UM-Flint 2012 Spring Commencement Ceremonies

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The Spring 2012 Commencement Ceremonies will be held on Sunday, April 29, at the Perani Arena and Event Center, the first at 11 a.m., and the second at 3:30 p.m.

(Click here for driving directions to Perani Arena)

11 a.m. Ceremony:

– Undergraduate and Graduate students from the College of Arts and Sciences.

– Graduate students from the Rackham School of Graduate Studies.

3:30 p.m. Ceremony:

– Undergraduate and Graduate students from the School of Management.

– Undergraduate and Graduate students from the School of Health Professions and Studies.

– Undergraduate and Graduate students from the School of Education and Human Services.

Commencement Speaker for 11 a.m.: Mark Miller, UM-Flint, BS '85

Mark L. Miller is the plant manager at the General Motors Davison Road Processing Center. Miller graduated with a BS from UM-Flint in 1985, and earned an MBA 10 years later from Davenport University in Warren, Mich. During his 27 years with the automaker he has managed four plants, including one in Forth Worth, Texas.

Miller relied on UM-Flint to help get him where he is today.

"I learned early on in life that how you start does not have to dictate how you end up. UM-Flint, for me, was not about how I would start my life, but how I would end the story," said Miller.

Miller not only worked while attending school, but with the help of a few grants and scholarships, graduated debt-free. When asked about his time at UM-Flint, Miller's thoughts turned to his relationships with faculty.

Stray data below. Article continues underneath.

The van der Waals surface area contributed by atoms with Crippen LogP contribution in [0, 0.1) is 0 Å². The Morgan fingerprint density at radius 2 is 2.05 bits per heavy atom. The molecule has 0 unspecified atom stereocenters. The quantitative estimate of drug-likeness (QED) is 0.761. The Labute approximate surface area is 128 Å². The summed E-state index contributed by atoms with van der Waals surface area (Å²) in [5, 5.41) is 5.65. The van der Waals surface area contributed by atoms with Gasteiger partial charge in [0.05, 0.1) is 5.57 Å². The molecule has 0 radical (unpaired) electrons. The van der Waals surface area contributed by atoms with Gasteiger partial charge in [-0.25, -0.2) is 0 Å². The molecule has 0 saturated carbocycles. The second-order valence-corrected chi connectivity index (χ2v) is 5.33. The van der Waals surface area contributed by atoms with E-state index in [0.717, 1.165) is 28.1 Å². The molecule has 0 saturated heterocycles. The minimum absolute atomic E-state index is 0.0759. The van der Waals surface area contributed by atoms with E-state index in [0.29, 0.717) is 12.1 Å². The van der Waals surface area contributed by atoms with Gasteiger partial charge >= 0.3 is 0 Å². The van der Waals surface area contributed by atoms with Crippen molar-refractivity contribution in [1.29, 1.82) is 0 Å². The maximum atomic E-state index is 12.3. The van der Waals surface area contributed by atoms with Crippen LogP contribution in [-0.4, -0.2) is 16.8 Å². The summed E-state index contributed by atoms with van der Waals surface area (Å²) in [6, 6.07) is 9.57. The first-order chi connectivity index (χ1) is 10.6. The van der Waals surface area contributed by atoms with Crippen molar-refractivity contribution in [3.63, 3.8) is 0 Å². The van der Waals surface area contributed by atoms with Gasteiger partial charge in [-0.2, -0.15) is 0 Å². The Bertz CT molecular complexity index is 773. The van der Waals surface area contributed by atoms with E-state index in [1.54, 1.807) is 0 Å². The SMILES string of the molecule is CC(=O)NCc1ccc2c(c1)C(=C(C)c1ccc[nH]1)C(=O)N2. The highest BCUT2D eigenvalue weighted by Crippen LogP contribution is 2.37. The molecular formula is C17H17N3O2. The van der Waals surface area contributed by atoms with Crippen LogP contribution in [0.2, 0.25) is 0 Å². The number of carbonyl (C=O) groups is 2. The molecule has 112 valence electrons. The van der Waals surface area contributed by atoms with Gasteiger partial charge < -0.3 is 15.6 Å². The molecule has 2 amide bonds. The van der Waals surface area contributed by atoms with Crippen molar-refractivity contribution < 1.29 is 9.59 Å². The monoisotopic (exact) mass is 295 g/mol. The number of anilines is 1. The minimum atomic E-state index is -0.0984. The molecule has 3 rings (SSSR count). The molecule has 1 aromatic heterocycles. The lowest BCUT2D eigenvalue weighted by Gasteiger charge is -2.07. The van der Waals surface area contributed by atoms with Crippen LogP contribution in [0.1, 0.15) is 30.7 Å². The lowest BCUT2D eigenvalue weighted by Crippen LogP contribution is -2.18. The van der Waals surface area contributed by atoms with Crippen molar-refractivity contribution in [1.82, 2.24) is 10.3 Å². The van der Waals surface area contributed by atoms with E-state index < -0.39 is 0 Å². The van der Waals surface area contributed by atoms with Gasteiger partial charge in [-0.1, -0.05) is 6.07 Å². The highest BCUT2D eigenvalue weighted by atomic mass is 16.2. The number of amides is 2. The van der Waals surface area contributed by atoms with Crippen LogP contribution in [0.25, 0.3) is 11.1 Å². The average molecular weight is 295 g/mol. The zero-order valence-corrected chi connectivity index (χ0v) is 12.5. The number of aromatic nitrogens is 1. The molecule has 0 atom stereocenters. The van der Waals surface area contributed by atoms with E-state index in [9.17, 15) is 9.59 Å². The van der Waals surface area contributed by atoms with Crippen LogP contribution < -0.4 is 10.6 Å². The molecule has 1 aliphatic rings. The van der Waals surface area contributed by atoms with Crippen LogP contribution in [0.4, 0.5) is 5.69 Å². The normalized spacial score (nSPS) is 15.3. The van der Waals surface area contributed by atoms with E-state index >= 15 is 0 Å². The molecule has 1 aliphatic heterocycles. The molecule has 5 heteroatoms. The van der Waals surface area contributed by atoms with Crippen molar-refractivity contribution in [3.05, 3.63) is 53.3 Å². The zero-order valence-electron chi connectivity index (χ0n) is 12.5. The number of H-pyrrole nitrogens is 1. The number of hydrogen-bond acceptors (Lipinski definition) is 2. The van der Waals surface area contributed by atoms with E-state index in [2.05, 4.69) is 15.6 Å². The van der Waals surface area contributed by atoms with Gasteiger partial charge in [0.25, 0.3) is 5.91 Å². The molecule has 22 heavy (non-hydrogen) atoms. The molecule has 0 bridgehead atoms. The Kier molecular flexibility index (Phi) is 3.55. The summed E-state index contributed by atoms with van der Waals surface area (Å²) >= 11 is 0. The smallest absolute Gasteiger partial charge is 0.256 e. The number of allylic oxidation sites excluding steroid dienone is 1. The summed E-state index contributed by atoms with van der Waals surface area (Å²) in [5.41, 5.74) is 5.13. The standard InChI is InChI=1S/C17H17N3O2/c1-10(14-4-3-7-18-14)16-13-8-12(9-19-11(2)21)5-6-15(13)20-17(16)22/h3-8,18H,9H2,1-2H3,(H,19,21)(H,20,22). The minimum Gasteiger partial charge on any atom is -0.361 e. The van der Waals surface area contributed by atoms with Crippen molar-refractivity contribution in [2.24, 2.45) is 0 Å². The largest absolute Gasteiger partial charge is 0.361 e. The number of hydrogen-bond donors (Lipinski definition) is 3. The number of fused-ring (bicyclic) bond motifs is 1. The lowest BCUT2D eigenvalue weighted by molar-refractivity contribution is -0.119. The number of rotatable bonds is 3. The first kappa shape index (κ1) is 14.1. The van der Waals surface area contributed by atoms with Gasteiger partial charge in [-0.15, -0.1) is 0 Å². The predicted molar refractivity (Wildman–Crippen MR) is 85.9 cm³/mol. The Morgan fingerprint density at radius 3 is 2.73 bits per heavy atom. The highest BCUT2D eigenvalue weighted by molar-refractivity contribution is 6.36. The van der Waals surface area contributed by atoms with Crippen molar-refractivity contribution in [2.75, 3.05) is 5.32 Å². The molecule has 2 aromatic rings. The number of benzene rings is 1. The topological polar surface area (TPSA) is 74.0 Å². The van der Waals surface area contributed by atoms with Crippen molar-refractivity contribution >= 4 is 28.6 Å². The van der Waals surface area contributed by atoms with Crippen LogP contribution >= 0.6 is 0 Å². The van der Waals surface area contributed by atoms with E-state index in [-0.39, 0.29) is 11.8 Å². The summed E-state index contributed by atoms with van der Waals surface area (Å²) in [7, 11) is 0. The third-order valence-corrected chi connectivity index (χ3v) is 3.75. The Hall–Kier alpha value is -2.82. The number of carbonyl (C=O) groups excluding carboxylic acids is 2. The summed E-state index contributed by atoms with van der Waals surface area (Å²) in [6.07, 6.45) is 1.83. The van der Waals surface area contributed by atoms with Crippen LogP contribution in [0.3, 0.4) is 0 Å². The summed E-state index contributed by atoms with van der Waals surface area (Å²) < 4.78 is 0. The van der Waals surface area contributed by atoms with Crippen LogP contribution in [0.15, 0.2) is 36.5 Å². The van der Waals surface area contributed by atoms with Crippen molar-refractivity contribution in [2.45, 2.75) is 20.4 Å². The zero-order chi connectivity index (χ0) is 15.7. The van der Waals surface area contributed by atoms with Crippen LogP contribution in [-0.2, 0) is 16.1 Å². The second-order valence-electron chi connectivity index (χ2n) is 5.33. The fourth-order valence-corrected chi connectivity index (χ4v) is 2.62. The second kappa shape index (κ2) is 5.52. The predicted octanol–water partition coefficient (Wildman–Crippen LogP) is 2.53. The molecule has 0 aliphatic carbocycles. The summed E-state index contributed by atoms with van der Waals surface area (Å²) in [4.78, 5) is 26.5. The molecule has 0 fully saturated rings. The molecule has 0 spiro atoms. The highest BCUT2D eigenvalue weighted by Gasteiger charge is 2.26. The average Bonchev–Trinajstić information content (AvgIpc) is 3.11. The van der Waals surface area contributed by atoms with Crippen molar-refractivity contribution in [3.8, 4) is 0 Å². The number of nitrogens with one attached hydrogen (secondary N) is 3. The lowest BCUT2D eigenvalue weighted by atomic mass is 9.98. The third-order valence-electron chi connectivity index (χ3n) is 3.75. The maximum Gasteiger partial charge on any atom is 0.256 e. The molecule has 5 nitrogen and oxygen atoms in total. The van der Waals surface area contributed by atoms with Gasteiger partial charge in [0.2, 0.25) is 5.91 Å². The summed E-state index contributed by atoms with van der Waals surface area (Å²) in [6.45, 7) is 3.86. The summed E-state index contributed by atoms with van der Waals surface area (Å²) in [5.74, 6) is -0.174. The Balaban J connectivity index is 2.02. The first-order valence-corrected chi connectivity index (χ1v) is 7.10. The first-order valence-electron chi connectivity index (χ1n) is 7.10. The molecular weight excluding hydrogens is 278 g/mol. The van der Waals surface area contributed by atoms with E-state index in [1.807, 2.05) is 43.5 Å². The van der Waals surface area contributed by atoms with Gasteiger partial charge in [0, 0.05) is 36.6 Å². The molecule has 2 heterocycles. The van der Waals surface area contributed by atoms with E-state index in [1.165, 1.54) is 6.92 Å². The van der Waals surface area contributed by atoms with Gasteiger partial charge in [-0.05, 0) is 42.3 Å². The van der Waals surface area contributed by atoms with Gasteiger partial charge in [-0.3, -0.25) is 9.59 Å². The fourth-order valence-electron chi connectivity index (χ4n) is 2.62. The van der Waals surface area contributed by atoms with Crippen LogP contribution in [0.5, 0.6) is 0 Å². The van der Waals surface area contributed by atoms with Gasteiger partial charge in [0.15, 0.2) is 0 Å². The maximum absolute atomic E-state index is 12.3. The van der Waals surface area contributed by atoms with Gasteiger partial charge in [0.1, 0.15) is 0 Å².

"The teaching staff was personal, and just like on the TV show 'Cheers,' they knew my name. They held me accountable and helped me to do my best," recalls Miller. "Disappointing my professors was something I didn't want to experience. They believed in me, and often times said so, and demanded nothing less of me than excellence."

Miller continues to be active in the community as the vice chair of the Workforce Development Board of Shiawassee and Genesee Counties, and is a General Motors Alternate Representative to the Genesee Regional Chamber of Commerce Board of Directors.

 Miller's wife of 23 years, Rebecca, is also a UM-Flint grad, as are five other relatives. Mark and Rebecca are the proud parents of one son, Mark L. Miller II.

Student Speaker: Casey Sturk, BS Clinical Community Psychology

After graduating from Flushing High School, Casey Sturk decided he was ready for the job market. After six years of selling cars, he was ready to start college. He took his first two years at Mott Community College before transferring to UM-Flint.

Sturk felt UM-Flint had a great reputation, and was the perfect place to get a Bachelor of Science in Clinical Community Psychology.

Like many other students, Sturk worked full time, but managed to save enough energy to be involved in numerous organizations. He served as President of Psi Chi (International Honors Society in Psychology); Student Government Senator; sat on Student Government's Student Relations Committee and Student Funding Board; Co-founder of Students for Free-thought; and member of Walk and Bike Group committee.

That might be sufficient achievement for some, but Casey didn't stop there. He hosted a Pro-Life/Pro-Choice debate on campus, was Keynote speaker at an event called "Is Belief in God Irrational," and developed the "Take the Stairs Campaign" that placed signage on every elevator to encourage the campus to be healthier by taking the stairs.

UM-Flint provided a rich, culturally diverse student body that allowed me to grow into a well-rounded, understanding person," said Casey.

With his 3.95 G.P.A., Casey would "love to be accepted" at the Rudd Center for Food Policy and Obesity at Yale University. His long-term goal is to form a comprehensive center that incorporates biological, holistic, research, clinical, and behavioral methodologies to cure, solve, and educate the public on the obesity/health epidemic in society.